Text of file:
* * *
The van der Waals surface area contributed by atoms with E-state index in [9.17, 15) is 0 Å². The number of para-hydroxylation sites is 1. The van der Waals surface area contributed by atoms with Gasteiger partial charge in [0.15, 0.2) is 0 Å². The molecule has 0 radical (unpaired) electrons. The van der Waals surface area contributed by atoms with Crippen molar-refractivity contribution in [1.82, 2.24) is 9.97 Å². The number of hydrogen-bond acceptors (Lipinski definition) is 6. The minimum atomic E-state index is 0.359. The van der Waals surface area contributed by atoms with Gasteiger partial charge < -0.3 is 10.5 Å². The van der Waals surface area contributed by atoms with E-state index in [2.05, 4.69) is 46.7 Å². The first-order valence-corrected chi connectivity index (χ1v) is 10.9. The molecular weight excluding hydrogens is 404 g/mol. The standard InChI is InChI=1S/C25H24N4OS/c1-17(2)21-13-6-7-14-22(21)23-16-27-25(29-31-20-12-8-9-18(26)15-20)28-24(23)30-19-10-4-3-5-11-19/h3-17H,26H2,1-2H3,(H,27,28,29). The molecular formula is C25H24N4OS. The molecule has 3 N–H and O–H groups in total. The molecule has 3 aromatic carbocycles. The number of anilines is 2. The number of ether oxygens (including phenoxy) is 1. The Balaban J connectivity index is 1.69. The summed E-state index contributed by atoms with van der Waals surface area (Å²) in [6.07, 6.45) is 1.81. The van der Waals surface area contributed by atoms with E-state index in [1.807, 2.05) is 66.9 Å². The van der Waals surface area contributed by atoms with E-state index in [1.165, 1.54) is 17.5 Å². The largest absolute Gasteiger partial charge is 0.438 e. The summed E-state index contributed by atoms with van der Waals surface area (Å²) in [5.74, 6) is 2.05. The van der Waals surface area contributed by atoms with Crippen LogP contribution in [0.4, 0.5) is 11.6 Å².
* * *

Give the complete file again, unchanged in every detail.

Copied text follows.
The van der Waals surface area contributed by atoms with E-state index in [9.17, 15) is 0 Å². The number of para-hydroxylation sites is 1. The van der Waals surface area contributed by atoms with Gasteiger partial charge in [0.15, 0.2) is 0 Å². The molecule has 0 radical (unpaired) electrons. The van der Waals surface area contributed by atoms with Crippen molar-refractivity contribution in [1.82, 2.24) is 9.97 Å². The number of hydrogen-bond acceptors (Lipinski definition) is 6. The minimum atomic E-state index is 0.359. The van der Waals surface area contributed by atoms with Gasteiger partial charge < -0.3 is 10.5 Å². The van der Waals surface area contributed by atoms with E-state index in [2.05, 4.69) is 46.7 Å². The first-order valence-corrected chi connectivity index (χ1v) is 10.9. The molecular weight excluding hydrogens is 404 g/mol. The standard InChI is InChI=1S/C25H24N4OS/c1-17(2)21-13-6-7-14-22(21)23-16-27-25(29-31-20-12-8-9-18(26)15-20)28-24(23)30-19-10-4-3-5-11-19/h3-17H,26H2,1-2H3,(H,27,28,29). The molecular formula is C25H24N4OS. The molecule has 3 N–H and O–H groups in total. The molecule has 3 aromatic carbocycles. The number of anilines is 2. The number of ether oxygens (including phenoxy) is 1. The Balaban J connectivity index is 1.69. The summed E-state index contributed by atoms with van der Waals surface area (Å²) in [6.07, 6.45) is 1.81. The van der Waals surface area contributed by atoms with E-state index in [1.807, 2.05) is 66.9 Å². The van der Waals surface area contributed by atoms with E-state index in [1.165, 1.54) is 17.5 Å². The largest absolute Gasteiger partial charge is 0.438 e. The summed E-state index contributed by atoms with van der Waals surface area (Å²) in [5.74, 6) is 2.05. The van der Waals surface area contributed by atoms with Crippen LogP contribution in [0.4, 0.5) is 11.6 Å².